Our flight to Germany was uneventful.  It was too smooth leaving the feeling that something unpleasant might be waiting.  Nothing ever goes that smooth.  Passport control at Stuttgart Airport was interesting.  Being the only inbound international flight, there was only two agents.  One a smiling young man who was moving people quickly through and a rather stern looking lady not moving so fast.  If you have an image of hair in a tight bun and glasses at the end of her nose, you pegged it.  Suzie-Q and I were in the feeder line when she looked up over her glasses, signaled with the flip of a wrist and said, “Komme.”  So, we did.  Her accent was a little stronger than I’m accustomed.  Most German speakers I’ve known speak English quite well.  Eventually, she understood that we were traveling for pleasure and the date we were leaving, stamped the passports and hoped we’d enjoy our stay.  I felt like we needed to tiptoe away.  Our luggage came out quicker than usual and we headed for the nothing to declare customs gate that dumped us out into the terminal.  Getting into Germany was much easier than getting on to a plane bound for the US.

The interlude between flights was relaxing.  France’s yellow vests caused us to cancel the planned train ride to Paris.  It was 25 years since we left Germany.  We were not able to revisit all the places we wanted due to a stretch of bad weather and on top of that catching colds.  I certainly admire the German’s preservation of the historic look of their towns.  From appearances, it looked like I was there days rather than years ago.  Germans, like citizens of other EU countries are experiencing problems associated with open borders, migration and their political leadership.  It leads you to wonder if there is a tipping point for what I know to be a culturally strong and culturally protective people.  I did not dwell on issues I was trying hard to clear my mind of other than being hopeful the leadership of our country is taking lessons.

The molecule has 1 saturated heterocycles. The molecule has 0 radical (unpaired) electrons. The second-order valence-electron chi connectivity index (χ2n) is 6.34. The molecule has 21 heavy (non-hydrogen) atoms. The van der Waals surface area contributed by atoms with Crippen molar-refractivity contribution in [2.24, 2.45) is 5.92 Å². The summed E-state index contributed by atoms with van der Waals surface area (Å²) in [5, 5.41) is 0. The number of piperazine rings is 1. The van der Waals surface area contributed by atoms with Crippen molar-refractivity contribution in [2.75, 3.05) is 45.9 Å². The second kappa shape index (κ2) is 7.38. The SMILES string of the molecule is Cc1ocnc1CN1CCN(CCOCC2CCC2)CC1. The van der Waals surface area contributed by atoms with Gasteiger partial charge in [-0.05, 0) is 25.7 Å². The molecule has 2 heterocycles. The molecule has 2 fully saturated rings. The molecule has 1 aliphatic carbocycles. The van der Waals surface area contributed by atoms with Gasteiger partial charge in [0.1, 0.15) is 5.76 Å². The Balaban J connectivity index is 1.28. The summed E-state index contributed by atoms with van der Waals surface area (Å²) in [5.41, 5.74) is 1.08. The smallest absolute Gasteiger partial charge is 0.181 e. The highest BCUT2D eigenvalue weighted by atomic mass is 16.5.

We enjoyed the German tradition of Christmas markets.  Large and small, there’s one in practically every town.  We did make it down to Triberg in the black forest.  It’s another place that appears unchanged since we last saw it.  It’s the place of cuckoo clocks, wood carvings and the hand-crafted Christmas ornaments Suzie-Q is so fond of.  The best of course was family time with a great son, a super-hostess and mom daughter-in-law and the most amazing granddaughters you could imagine.  It was a great Christmas.